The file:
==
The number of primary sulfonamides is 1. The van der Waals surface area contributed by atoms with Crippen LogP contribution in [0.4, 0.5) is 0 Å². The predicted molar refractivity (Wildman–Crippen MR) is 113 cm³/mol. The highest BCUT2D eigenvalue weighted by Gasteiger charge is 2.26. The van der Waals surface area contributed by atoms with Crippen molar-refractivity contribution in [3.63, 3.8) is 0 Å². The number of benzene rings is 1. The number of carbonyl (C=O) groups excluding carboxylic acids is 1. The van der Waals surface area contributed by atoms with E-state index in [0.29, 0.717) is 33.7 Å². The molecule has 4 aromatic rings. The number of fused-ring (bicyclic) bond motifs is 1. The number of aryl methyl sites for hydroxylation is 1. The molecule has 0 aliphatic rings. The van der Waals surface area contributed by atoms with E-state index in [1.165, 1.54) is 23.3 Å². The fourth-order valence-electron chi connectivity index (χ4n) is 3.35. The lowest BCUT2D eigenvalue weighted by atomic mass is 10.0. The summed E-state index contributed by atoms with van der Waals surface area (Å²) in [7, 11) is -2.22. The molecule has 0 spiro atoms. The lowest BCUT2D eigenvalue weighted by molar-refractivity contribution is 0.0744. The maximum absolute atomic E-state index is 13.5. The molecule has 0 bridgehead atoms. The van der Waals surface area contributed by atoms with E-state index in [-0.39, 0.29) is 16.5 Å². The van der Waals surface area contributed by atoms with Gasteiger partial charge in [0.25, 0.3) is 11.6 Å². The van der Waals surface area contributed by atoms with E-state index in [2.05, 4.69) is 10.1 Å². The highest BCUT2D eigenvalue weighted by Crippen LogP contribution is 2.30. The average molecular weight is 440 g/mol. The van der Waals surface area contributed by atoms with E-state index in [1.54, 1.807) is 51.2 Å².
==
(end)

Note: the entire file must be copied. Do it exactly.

The number of primary sulfonamides is 1. The van der Waals surface area contributed by atoms with Crippen LogP contribution in [0.4, 0.5) is 0 Å². The predicted molar refractivity (Wildman–Crippen MR) is 113 cm³/mol. The highest BCUT2D eigenvalue weighted by Gasteiger charge is 2.26. The van der Waals surface area contributed by atoms with Crippen molar-refractivity contribution in [3.63, 3.8) is 0 Å². The number of benzene rings is 1. The number of carbonyl (C=O) groups excluding carboxylic acids is 1. The van der Waals surface area contributed by atoms with E-state index in [0.29, 0.717) is 33.7 Å². The molecule has 4 aromatic rings. The number of fused-ring (bicyclic) bond motifs is 1. The number of aryl methyl sites for hydroxylation is 1. The molecule has 0 aliphatic rings. The van der Waals surface area contributed by atoms with E-state index in [1.165, 1.54) is 23.3 Å². The fourth-order valence-electron chi connectivity index (χ4n) is 3.35. The lowest BCUT2D eigenvalue weighted by atomic mass is 10.0. The summed E-state index contributed by atoms with van der Waals surface area (Å²) in [7, 11) is -2.22. The molecule has 0 spiro atoms. The lowest BCUT2D eigenvalue weighted by molar-refractivity contribution is 0.0744. The maximum absolute atomic E-state index is 13.5. The molecule has 0 bridgehead atoms. The van der Waals surface area contributed by atoms with E-state index in [-0.39, 0.29) is 16.5 Å². The van der Waals surface area contributed by atoms with Gasteiger partial charge in [0.25, 0.3) is 11.6 Å². The van der Waals surface area contributed by atoms with E-state index in [2.05, 4.69) is 10.1 Å². The highest BCUT2D eigenvalue weighted by Crippen LogP contribution is 2.30. The average molecular weight is 440 g/mol. The van der Waals surface area contributed by atoms with E-state index in [1.54, 1.807) is 51.2 Å².